Maybe years of living with a mom who spent a week every year in the hospital calloused me. Maybe the idea of her in the ICU was just part of my childhood. I’d lived with it my whole life, you know. So maybe you won’t find me a completely unfeeling ingrate when I tell you that the rest of the day was more than fine – it was fun.
After a rowdy drive into Cincinnati, Missy and I got dropped off downtown, scoured a few ballet supply stores (for her) and a bookstore (for me). We ate at Taco Bell. For a skinny person, Missy could really eat. She ordered no less than five menu items, and I watched, impressed, as she downed every bite. We met at the rendezvous point to get picked up for the dance.
The dance.
Here was where I belonged, in this under-decorated church-building-turned-social-hall. With these kids, from towns and cities an hour from my home — this was where I felt like me. Good kids, and all so different. Different from what I saw every day at school, and different from each other. I felt loved there, not judged, not watched, not weird. This was a place for a great deal of hugging.
Dance, dance, dance. Cute boys and happy girls and jokes and laughter and music. Forgive me for forgetting, for a couple of hours, what was going on a few hundred miles to the northwest.
After the dance, Pizza. As ever. Mr. G’s pizza, breadsticks, and root beer. More laughing. More talk. More teasing. Gentle teasing from the others, and more pointed teasing from my brother. I shook it off, like I’d learned to do (not like the years and years that I would scream and yell and then get in trouble for overreacting).
Somehow on the long drive home, I didn’t know. I had no premonitions. The earth didn’t shift. Air wasn’t sucked from the atmosphere. I just rode home, laughing and not sleepy and not afraid.
I checked on Marc. He was sleeping in the parent’s big bed, elbows and knees everywhere. Good. Wash face. Brush teeth. Change into jammies. Lights off. Climb into bed.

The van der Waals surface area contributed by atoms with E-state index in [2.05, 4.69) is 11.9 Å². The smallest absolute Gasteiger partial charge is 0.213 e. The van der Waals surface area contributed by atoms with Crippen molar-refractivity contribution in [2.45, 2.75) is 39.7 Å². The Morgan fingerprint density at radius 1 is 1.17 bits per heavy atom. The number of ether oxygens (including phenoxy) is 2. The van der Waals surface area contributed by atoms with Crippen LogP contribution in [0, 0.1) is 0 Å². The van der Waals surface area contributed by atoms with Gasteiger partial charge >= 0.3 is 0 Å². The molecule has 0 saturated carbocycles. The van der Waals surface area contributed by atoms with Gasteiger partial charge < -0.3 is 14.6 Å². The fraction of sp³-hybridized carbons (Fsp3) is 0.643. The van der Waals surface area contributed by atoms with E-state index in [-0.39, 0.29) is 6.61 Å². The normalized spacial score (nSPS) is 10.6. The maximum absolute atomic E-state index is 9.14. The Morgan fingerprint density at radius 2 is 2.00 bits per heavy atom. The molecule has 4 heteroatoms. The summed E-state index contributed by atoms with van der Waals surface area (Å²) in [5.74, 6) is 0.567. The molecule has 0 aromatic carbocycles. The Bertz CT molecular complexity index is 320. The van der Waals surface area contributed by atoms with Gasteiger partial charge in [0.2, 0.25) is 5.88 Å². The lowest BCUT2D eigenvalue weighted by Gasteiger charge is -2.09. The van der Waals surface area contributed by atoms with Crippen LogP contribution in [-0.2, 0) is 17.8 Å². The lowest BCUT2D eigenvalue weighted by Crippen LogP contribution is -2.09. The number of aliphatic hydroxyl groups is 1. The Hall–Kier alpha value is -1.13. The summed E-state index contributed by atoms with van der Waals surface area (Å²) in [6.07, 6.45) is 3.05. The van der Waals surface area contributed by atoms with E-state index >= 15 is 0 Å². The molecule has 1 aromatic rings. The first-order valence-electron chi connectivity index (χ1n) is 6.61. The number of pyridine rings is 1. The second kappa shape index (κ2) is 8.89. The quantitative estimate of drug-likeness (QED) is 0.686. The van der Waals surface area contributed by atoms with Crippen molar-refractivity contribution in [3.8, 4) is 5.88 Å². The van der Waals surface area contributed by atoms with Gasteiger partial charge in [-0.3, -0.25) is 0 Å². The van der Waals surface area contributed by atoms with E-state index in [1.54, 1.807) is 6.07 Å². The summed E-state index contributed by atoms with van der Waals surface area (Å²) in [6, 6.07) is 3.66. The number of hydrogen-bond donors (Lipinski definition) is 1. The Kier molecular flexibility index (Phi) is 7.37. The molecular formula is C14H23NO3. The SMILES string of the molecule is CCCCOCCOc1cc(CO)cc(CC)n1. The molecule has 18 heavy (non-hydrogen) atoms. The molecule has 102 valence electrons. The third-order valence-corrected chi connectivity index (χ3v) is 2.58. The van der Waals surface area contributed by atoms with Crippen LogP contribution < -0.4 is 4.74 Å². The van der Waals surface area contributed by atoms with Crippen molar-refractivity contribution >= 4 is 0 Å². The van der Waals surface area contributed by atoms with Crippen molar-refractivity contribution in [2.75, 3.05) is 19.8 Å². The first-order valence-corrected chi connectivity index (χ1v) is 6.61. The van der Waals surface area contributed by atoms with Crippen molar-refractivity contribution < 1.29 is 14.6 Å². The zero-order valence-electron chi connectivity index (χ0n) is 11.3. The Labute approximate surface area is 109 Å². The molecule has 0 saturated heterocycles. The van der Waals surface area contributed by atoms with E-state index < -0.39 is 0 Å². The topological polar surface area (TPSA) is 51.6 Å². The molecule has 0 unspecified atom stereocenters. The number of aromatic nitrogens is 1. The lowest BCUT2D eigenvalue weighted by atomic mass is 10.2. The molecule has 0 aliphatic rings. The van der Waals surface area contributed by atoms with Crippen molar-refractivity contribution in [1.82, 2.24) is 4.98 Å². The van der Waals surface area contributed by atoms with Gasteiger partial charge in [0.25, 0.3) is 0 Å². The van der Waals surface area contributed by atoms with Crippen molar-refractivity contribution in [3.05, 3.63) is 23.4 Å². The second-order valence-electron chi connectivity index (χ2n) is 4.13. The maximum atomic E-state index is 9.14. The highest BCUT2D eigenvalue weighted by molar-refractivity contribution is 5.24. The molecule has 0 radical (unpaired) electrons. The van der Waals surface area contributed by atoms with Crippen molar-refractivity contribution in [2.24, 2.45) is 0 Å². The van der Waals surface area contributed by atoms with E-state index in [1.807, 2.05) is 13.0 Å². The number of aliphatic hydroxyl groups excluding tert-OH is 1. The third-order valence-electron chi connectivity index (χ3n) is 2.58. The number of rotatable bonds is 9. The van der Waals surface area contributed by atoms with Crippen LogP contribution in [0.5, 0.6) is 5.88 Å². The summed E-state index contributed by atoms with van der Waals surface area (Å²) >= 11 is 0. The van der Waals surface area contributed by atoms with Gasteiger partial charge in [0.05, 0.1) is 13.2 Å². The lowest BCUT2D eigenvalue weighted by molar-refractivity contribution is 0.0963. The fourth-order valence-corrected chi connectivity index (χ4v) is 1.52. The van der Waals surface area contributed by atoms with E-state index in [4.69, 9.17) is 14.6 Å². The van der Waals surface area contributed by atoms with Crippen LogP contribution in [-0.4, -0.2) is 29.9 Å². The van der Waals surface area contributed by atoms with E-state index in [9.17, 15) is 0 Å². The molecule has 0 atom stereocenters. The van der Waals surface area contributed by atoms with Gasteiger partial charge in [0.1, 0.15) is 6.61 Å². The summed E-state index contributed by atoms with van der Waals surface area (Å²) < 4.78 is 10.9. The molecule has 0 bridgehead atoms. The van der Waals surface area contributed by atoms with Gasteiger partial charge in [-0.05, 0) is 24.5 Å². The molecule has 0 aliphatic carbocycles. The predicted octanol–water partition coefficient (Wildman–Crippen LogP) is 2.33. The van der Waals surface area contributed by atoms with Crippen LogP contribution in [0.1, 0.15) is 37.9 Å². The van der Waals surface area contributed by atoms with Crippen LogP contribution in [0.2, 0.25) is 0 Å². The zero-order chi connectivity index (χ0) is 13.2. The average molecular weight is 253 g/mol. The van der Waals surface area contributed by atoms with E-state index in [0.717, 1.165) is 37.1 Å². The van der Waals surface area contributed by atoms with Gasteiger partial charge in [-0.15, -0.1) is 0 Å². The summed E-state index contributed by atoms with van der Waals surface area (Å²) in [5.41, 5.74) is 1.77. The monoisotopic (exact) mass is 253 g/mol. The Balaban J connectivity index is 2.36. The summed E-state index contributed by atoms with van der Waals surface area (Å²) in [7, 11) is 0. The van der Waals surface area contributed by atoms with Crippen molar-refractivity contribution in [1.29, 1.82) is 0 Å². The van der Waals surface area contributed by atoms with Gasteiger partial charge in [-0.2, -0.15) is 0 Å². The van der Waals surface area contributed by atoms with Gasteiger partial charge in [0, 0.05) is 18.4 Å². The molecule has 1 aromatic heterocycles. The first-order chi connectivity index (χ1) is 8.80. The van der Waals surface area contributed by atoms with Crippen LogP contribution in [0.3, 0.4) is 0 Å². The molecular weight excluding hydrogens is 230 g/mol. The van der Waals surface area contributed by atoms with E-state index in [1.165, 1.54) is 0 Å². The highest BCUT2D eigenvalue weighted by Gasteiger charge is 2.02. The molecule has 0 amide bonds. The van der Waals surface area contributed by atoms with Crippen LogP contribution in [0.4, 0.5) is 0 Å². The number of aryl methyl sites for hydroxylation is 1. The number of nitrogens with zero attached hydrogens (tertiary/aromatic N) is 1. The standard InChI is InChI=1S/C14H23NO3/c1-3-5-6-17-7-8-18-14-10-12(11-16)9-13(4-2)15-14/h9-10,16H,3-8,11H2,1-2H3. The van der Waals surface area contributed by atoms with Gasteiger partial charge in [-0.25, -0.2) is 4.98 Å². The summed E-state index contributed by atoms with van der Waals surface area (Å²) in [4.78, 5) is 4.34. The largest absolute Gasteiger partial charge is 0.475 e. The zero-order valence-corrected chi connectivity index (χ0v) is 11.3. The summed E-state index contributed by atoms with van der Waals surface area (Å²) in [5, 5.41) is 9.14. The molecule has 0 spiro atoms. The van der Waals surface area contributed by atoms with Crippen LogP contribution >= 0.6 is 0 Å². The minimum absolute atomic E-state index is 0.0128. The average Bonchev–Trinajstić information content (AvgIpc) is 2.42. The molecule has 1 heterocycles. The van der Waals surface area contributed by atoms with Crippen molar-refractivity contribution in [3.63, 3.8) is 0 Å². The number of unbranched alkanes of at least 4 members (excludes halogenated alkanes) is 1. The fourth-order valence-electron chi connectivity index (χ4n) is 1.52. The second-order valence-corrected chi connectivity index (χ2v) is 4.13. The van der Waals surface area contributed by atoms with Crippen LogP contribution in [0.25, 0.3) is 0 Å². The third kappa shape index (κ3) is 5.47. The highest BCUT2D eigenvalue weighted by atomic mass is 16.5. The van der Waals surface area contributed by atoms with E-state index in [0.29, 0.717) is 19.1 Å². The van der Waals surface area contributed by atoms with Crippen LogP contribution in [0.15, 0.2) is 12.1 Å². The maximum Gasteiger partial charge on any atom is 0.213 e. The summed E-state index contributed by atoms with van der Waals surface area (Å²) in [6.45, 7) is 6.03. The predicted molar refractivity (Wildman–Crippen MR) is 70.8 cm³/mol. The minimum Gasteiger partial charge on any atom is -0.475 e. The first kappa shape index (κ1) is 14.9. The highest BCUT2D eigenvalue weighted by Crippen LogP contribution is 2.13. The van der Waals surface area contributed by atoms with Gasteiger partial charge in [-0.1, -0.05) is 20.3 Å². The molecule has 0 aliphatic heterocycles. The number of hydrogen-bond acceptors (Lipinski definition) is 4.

Knock at the door.
Blood runs cold.
Ignore it. It will go away. My fear of the dark, fueled by far too many Stephen King novels that first year I worked at the library, overtook all logic.
More knocking. Monsters. Axe murderers. Doorbell. Vampires. Psychotic animals. More knocking. Another doorbell.
I picked up the phone in my room and called our own number. I don’t know if this works anymore, technologically speaking, but that night, I hung up quickly and the phone began to ring. Once, twice, three times. It stopped. I grabbed the receiver.
“Nathan?”
“What?”
“There’s someone at the door.”
Only the intervention of a benevolent God prevented him from reminding me that axe murderers do not ring doorbells.
“Okay. Coming.” The bravest words of a brave big brother.
I stood, shivering at my bedroom door. Saw him walk from the basement stairs across the small family room. He turned and I heard the door open. Heard the Rockwoods’ voices, hushed appropriately for the time of night and the delicacy of their mission.
I didn’t wonder if we’d left something in their car. I didn’t wonder if anything terrible had happened to their kids between dropping us off and getting themselves home. I didn’t wonder anything. Because I knew.
I knew.
I walked to the front door. They’d come in, but only just. Their backs were pressed against the door, and I knew again. There were no jokes, and if the Rockwoods weren’t telling jokes, this was more serious than anything I’d ever experienced with them. Jolene, tall and stricken, held her arms out to me. I shook my head, not because I didn’t want her comfort, not because I didn’t believe, but because my head would shake. Back and forth as I was folded into her arms.
Whispered words: “Your mom…” Head shake, back and forth.
“… dad called…” Head shake.
“Come home with us, sleep at our house…” And then I could nod. Yes. Your house. That is the right thing to do. Because we shouldn’t be here alone. And we should give you the thing you need, too. We should allow you to do the only thing to do when there is nothing, nothing anyone can do.
 
Before getting in the car, I did the only thing I could do when there was nothing else to do. I went back into my room, picked up the phone again, and listened as the buttons sang Jorja’s song – the eleven-note jingle that meant I could reconnect with my far-far-away best friend.
Her mom told me she was asleep.
“Please.”
“I need her.”
“My mom died.”
Gasp. “Oh, Becca.” A quick waking, and there it was. The comfort I needed, across a thousand miles. The words, just right.
Will you be shocked, or will you understand when I tell you we laughed? Will you know what it is to share a heart, and to realize that there is a time for tears, and a time for laughter? And, sometimes, will you understand the need for both at once? Will you know that both, in equal measure, are required in order to heal?